Janet Rosen
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"peace will enter when hate is gone"--percy mayfield
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Old 03-16-2014, 08:57 AM   #4
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Re: What does being an Uke mean to you?

I'm going to wax philosophical for a minute here, on the subject of helping people. I've had the experience of wanting to help people, being desperate to help people -- and knowing the right answer -- and yet being unable to help them. My answer, my right answer, my 100% correct answer, simply didn't...didn't what? Didn't work for them. Didn't help them.

I have experienced this with people who couldn't get a mathematical concept. I have experienced this with people who couldn't learn how to roll a kayak. I have experienced this with a loved one whom I would have died to help, but whom I could not help to get free of addiction. It didn't matter that I had the right answers. My answers were not their answers; my way of seeing the answer (my path up the mountain, to use a popular metaphor) didn't make sense to them; they were not yet ready to accept my help, or my kind of help.

If you want to help someone, being right helps. If you have the wrong answer, you can't help someone. Sincerely wanting to help also helps -- meaning that all you care about is helping them, and not about showing off how smart or skilled or clued-in you are. But they're not always enough.

Being truly helpful also requires the wisdom to know when your help isn't helping. I think that in aikido as in many other things, you can quickly get to the point where you can spot the flaws in what someone else is doing. It takes longer to get to where you can offer good solutions (and I think this point comes some time after the point at which you think you have good solutions). And it takes still longer to get to the wisdom of knowing if your solution will help this person at this moment. So many things can get in the way.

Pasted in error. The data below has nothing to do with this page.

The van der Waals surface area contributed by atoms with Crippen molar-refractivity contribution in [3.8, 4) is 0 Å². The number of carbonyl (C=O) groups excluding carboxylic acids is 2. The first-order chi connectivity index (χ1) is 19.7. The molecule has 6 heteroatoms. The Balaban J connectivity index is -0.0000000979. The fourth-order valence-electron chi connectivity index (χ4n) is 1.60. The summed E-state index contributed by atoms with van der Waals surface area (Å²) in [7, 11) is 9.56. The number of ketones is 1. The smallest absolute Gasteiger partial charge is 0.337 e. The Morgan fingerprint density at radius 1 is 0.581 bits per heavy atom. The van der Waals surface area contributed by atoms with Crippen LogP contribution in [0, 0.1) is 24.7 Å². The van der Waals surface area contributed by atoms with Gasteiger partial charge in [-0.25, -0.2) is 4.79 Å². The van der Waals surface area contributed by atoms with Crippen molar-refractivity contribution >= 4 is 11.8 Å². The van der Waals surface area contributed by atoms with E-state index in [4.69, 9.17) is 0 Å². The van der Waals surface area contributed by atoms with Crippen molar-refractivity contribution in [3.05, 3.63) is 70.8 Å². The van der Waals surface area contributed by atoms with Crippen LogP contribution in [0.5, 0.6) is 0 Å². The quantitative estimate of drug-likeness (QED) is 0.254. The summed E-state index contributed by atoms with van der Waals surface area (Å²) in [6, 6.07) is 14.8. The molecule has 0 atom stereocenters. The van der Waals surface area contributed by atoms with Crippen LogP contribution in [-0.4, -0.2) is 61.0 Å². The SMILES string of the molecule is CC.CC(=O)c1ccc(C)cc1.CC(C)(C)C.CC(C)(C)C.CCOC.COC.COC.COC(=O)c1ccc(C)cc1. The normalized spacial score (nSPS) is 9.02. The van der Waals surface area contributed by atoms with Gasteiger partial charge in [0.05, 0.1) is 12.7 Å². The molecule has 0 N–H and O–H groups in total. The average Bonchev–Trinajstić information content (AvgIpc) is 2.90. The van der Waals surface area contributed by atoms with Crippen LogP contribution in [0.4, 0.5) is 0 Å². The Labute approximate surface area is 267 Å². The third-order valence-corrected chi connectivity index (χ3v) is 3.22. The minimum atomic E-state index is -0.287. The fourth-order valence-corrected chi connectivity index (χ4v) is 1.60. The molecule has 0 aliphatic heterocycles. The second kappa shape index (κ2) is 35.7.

That's all by way of saying that I think partners should help each other, but be certain that you have a solution to offer when you point out a problem (and be sure that it's the correct solution!), and quick to recognize when you help isn't helping. I think if you offer help, that's your responsibility. I don't see the role of uke as a license to teach. Assuming that sensei is doing his/her job of supervising practice, I think that the role of uke is to help as Janet describes -- by giving feedback with your body (not resistance) -- and not so much by teaching.
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Old 03-16-2014, 01:39 PM   #5
SteveTrinkle
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Re: What does being an Uke mean to you?

to me, uke is about learning how to find my center so I can begin to move from center and, to that end,I depend on Nage,usually my sempai, to move from their own and then, throw me from mine so, being ukeis, in my opinion about becoming sensitive

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Old 03-16-2014, 01:42 PM   #6
SteveTrinkle
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Re: What does being an Uke mean to you?

if I am not sensitive to myself when i am uke ,how will I become sensitive to my uke when I am nage?

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Old 03-16-2014, 02:49 PM   #7
Walter Martindale
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Re: What does being an Uke mean to you?

It's depend. I agree with a lot of what Mary says.
When uke, if I'm with someone who's got a clue about what the movement/principle is, I like to go with the flow and learn what that person's version of what we're doing is, in case I can learn yet another variation on a theme.
When with someone new or significantly less experienced, I also go with the flow until I find a point at which I can help them be more effective (if, indeed, I can identify such a point) and depending on the situation, I'll mention "try this", or I'll stop them at the weak point in their movement and help them past it, or I'll ask the sensei/shihan over to help identify what's holding the person up, or.. or..